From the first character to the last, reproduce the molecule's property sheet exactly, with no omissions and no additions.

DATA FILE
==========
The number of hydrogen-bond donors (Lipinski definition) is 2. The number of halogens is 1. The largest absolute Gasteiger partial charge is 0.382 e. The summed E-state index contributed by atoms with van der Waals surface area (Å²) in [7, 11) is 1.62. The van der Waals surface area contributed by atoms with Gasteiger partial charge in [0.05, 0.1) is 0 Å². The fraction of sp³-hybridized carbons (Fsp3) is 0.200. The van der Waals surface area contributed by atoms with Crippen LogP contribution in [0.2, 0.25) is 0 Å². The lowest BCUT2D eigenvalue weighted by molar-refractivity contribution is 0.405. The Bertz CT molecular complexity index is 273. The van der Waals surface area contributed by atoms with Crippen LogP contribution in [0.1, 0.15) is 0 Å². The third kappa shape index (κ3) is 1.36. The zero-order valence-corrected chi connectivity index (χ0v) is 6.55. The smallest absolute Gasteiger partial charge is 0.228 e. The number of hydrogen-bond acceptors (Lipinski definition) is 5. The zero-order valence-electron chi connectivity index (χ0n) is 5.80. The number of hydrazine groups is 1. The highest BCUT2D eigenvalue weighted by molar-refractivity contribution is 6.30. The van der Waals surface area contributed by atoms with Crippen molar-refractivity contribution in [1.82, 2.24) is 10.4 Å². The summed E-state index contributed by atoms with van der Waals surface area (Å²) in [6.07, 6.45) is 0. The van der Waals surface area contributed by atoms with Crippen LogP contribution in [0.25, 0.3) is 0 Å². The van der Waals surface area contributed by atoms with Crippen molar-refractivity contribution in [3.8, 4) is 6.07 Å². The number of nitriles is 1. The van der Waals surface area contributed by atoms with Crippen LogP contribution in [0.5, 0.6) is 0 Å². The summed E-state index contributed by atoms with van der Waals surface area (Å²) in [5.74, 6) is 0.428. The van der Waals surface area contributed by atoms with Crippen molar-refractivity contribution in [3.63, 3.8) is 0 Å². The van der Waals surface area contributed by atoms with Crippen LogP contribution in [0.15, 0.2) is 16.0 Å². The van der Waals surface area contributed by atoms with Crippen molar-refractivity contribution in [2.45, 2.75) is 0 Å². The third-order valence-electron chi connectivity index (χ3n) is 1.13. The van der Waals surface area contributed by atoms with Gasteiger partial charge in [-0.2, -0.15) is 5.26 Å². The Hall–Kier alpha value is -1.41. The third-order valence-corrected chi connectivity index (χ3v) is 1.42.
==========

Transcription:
The number of hydrogen-bond donors (Lipinski definition) is 2. The number of halogens is 1. The largest absolute Gasteiger partial charge is 0.382 e. The summed E-state index contributed by atoms with van der Waals surface area (Å²) in [7, 11) is 1.62. The van der Waals surface area contributed by atoms with Gasteiger partial charge in [0.05, 0.1) is 0 Å². The fraction of sp³-hybridized carbons (Fsp3) is 0.200. The van der Waals surface area contributed by atoms with Crippen LogP contribution in [0.2, 0.25) is 0 Å². The lowest BCUT2D eigenvalue weighted by molar-refractivity contribution is 0.405. The Bertz CT molecular complexity index is 273. The van der Waals surface area contributed by atoms with Crippen LogP contribution in [0.1, 0.15) is 0 Å². The third kappa shape index (κ3) is 1.36. The zero-order valence-corrected chi connectivity index (χ0v) is 6.55. The smallest absolute Gasteiger partial charge is 0.228 e. The number of hydrogen-bond acceptors (Lipinski definition) is 5. The zero-order valence-electron chi connectivity index (χ0n) is 5.80. The number of hydrazine groups is 1. The highest BCUT2D eigenvalue weighted by molar-refractivity contribution is 6.30. The van der Waals surface area contributed by atoms with Crippen molar-refractivity contribution in [1.82, 2.24) is 10.4 Å². The summed E-state index contributed by atoms with van der Waals surface area (Å²) in [6.07, 6.45) is 0. The van der Waals surface area contributed by atoms with Crippen LogP contribution in [0.25, 0.3) is 0 Å². The van der Waals surface area contributed by atoms with Crippen molar-refractivity contribution in [3.8, 4) is 6.07 Å². The number of nitriles is 1. The van der Waals surface area contributed by atoms with Crippen LogP contribution in [0.5, 0.6) is 0 Å². The summed E-state index contributed by atoms with van der Waals surface area (Å²) in [5.74, 6) is 0.428. The van der Waals surface area contributed by atoms with Crippen molar-refractivity contribution in [3.63, 3.8) is 0 Å². The van der Waals surface area contributed by atoms with Crippen LogP contribution in [0.15, 0.2) is 16.0 Å². The van der Waals surface area contributed by atoms with Crippen molar-refractivity contribution in [2.45, 2.75) is 0 Å². The third-order valence-electron chi connectivity index (χ3n) is 1.13. The van der Waals surface area contributed by atoms with Gasteiger partial charge in [-0.2, -0.15) is 5.26 Å². The Hall–Kier alpha value is -1.41. The third-order valence-corrected chi connectivity index (χ3v) is 1.42.